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Edit: This didn't work because I had:

class Animal { ... }
class Horse extends Animal { ... }
class Unicorn extends **Animal** { ... }

Clearly, this is a typo, and Unicorn is supposed to extend Horse, not animal. And here, I thought I found a hole in Java's polymorphism!


Maybe it's just me, but this doesn't make sense. Let's assume I have two classes in Java, Horse and Unicorn (which is a subclass of Horse):

public class Horse {
  public String speak() {
    return "Wow, a talking horse!";
  }
}

public class Unicorn extends Horse {
  @Override
  public String speak() {
    return "Unicorns really exist?!";
  }
}

This code doesn't compile:

public Horse getHorse() {
  return new Unicorn(); // Doesn't compile
}

I get the compilation error "Cannot convert from Unicorn to Horse" under Eclipse using JRE or JSE 1.6.

Why doesn't it compile? Every unicorn is also a horse, and therefore, I'm returning a valid instance of horse ... aren't I?

My question is really about how polymorphism works in Java. I expect this to work. For what it's worth, this code compiles in .NET 2.0 (maybe that's why I expect it to work in Java, too).

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4  
Can you show us the exact compilation error if you can please? –  Simeon Feb 11 '11 at 15:48
    
It does compile when I copy / paste it though :). So +1 on "what is the exact compilation error". –  Kellindil Feb 11 '11 at 15:56
2  
Are Horse and Unicorn in your example method really THOSE Horse and Unicorn you've mentioned, or do you have others running around on your classpath and accidentally imported those? :-) –  Lukas Eder Feb 11 '11 at 16:00
1  
Boy, do I feel sheepish. I had Unicorn extending a different superclass in the Horse hierarchy, and that's why it wasn't compiling. –  ashes999 Feb 11 '11 at 16:06
3  
Aaaah, the good old horses and unicorns running around in the Java forest. I have about 70 of them in my project as well. They tend to get mixed up. That's why I started further subclassing them to Cindy, Swift, and Laura ... ;-) Have a nice weekend guys! –  Lukas Eder Feb 11 '11 at 16:20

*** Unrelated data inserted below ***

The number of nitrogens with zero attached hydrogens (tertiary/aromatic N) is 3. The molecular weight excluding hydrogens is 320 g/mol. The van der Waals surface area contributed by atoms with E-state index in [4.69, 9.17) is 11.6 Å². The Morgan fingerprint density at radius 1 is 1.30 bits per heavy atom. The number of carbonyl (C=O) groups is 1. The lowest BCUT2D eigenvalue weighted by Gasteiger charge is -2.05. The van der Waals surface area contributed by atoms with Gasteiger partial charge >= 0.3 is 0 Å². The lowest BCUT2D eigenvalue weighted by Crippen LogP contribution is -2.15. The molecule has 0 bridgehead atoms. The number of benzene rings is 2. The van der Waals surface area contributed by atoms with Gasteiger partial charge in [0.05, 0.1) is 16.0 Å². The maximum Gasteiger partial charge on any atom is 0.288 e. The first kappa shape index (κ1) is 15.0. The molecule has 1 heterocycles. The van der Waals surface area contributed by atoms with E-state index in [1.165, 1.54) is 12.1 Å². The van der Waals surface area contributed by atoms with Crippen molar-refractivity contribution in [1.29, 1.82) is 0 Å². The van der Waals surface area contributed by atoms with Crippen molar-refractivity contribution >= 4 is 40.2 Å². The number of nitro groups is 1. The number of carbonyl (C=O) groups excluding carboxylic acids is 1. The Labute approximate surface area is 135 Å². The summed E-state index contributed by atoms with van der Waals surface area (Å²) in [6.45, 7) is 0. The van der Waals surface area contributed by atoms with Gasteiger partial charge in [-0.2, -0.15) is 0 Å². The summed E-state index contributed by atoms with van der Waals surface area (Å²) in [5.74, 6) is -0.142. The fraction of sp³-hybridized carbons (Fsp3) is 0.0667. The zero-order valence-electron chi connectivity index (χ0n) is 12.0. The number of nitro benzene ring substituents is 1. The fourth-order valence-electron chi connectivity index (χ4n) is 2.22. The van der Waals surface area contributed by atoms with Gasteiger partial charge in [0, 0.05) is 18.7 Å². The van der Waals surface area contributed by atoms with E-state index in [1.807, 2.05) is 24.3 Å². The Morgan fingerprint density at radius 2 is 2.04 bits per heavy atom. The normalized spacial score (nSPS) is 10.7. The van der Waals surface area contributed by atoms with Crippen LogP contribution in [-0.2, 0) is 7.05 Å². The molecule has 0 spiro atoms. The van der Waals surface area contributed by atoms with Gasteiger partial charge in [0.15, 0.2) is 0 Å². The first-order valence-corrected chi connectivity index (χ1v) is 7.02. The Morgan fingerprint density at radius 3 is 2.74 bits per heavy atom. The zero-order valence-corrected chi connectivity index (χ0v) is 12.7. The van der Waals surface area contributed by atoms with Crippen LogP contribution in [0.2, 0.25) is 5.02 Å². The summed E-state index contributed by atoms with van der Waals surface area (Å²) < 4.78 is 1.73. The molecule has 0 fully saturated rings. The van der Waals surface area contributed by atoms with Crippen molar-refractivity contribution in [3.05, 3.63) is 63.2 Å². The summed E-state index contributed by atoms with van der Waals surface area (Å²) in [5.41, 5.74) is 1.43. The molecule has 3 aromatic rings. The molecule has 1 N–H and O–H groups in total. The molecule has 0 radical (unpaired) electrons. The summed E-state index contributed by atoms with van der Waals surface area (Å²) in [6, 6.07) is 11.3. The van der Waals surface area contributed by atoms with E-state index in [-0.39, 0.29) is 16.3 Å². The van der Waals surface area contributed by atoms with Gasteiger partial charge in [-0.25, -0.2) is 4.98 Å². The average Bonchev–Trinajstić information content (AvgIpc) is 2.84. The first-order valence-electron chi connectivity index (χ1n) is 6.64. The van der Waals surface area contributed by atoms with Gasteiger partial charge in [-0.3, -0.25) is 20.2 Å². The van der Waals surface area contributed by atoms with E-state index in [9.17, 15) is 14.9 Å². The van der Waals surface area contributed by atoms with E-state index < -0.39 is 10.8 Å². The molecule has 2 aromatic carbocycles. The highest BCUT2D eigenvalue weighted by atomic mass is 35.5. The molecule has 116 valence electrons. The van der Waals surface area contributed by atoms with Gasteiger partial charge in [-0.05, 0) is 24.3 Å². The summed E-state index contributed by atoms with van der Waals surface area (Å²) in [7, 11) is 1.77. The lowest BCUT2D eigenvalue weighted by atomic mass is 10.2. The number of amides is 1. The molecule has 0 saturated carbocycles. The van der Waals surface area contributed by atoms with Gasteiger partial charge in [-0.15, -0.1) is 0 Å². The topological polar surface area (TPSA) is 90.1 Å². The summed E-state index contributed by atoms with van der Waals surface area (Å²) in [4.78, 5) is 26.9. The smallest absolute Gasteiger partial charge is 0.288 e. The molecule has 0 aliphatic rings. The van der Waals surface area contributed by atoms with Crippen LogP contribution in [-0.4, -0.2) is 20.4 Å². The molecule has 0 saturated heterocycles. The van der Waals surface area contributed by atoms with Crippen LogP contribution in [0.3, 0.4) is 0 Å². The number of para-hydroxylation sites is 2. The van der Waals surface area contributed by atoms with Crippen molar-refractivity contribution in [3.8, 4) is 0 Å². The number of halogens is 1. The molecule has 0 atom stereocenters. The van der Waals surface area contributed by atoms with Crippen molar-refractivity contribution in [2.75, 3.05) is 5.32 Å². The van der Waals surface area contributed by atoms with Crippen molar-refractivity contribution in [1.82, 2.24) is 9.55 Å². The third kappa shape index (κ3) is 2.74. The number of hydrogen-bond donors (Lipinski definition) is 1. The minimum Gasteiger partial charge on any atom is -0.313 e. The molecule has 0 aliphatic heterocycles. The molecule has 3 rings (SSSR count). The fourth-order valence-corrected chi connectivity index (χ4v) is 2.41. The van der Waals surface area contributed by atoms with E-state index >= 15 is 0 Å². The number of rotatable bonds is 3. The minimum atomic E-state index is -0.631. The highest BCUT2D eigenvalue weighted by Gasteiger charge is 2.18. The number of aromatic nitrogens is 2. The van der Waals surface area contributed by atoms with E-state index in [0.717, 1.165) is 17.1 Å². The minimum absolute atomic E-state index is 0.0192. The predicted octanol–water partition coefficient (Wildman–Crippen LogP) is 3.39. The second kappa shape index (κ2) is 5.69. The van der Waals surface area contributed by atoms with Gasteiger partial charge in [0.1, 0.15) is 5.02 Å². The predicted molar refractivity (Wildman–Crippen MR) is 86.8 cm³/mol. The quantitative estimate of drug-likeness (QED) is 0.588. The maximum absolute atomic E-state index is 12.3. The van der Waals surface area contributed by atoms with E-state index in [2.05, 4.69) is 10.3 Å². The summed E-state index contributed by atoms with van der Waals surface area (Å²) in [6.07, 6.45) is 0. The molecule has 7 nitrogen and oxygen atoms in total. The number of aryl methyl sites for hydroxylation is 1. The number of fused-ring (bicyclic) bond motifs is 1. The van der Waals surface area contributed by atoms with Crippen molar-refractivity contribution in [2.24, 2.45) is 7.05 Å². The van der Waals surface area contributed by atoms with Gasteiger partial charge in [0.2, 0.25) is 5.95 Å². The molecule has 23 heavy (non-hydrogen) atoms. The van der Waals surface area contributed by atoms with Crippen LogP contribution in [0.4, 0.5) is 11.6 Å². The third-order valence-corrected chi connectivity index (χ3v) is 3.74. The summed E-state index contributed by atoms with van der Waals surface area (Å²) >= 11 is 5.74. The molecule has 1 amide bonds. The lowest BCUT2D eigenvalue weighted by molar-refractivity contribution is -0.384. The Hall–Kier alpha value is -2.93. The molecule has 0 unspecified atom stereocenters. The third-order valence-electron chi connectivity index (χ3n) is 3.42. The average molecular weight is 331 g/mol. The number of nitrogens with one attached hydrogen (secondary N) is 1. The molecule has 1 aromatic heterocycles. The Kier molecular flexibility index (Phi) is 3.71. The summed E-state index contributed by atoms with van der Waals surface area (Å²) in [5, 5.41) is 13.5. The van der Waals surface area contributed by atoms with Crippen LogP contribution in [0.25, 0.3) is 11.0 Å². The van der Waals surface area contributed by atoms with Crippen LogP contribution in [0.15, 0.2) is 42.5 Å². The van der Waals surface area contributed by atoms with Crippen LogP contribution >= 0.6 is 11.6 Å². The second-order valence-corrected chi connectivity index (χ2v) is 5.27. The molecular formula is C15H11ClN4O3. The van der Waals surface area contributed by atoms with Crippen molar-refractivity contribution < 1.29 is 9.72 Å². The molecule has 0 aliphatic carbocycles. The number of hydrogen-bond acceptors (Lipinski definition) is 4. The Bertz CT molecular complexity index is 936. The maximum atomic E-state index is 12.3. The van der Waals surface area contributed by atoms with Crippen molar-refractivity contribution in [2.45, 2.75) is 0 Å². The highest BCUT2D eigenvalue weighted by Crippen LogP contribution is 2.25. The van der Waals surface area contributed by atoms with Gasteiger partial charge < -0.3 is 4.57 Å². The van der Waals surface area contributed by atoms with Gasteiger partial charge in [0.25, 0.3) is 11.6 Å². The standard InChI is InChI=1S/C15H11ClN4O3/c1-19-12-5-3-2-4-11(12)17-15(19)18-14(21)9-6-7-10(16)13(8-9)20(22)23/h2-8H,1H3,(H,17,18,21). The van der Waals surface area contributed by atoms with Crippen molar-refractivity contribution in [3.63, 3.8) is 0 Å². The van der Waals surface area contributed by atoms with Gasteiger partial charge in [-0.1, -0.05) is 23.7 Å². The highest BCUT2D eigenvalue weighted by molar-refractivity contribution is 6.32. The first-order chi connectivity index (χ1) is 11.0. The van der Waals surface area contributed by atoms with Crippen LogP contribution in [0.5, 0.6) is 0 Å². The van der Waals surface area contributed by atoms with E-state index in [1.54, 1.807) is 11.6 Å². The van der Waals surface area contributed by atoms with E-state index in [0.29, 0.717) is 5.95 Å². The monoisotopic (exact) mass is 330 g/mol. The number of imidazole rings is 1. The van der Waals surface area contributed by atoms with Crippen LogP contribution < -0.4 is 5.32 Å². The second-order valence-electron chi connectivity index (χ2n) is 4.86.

3 Answers 3

up vote 6 down vote accepted

Did you write it exactly like this? because you can't have the parentheses in class definitions... e.g.

public class Horse() {

should be

public class Horse {

also

public class Unicorn extends Horse() {

should be

public class Unicorn extends Horse {
share|improve this answer
    
Sorry, that's a typo. I didn't write it with parenthesis. I also edited my question to add the @Override annotation which I use in Unicorn. –  ashes999 Feb 11 '11 at 15:49
    
Then, I agree with Simeon, we'll need the compilation error (and probably more code, because what you posted is correct) –  Lukas Eder Feb 11 '11 at 15:54
    
These are in the original post, pasted from Eclipse. –  ashes999 Feb 11 '11 at 15:55
    
What's the compilation error, what's the compilation error, what's the compilation error, what's the compilation error, what's the compilation error :) –  Lukas Eder Feb 11 '11 at 15:57
2  
Not wanting to rant or anything ( I actually upvote this answer ) , but marking this as correct will only cause more confusion to someone who had the same problem the op had, since this wasn't actually the correct solution, the OP was actually inheriting from a different class. –  OscarRyz Feb 11 '11 at 16:11

Works as expected:

See it in action

Probably your error, is you have both classes defined in the same source file.

There should be only one public class per file ( or as in my case, many non public )

But, without the exact error message is only speculation.

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Actually, I had them in different files. –  ashes999 Feb 11 '11 at 16:07
    
So, you found the solution right? Let's close this. –  OscarRyz Feb 11 '11 at 16:10
1  
Are you going to buy a license for your copy of Sublime Text? :-) –  James Schek Feb 11 '11 at 16:19
    
Don't know, I just installed it today ( that's why the screenshot ) ... I like it so far, but I'm very used to gVim ( <esc>:w is hardwired in my brain ) . Let's see. –  OscarRyz Feb 11 '11 at 16:22

This works:

public class Test {
    public static class Horse {
        public void speak() {
            System.out.println("I'm a horse");
        }
    }

    public static class Unicorn extends Horse {
        public void speak() {
            System.out.println("I'm a unicorn");
        }
    }

    public static void main(String[] args) {
        getHorse().speak();
    }

    public static Horse getHorse() {
        return new Unicorn();
    }
}

It's not fundamentally different from what you claim to be doing, so your problem must be elsewhere.

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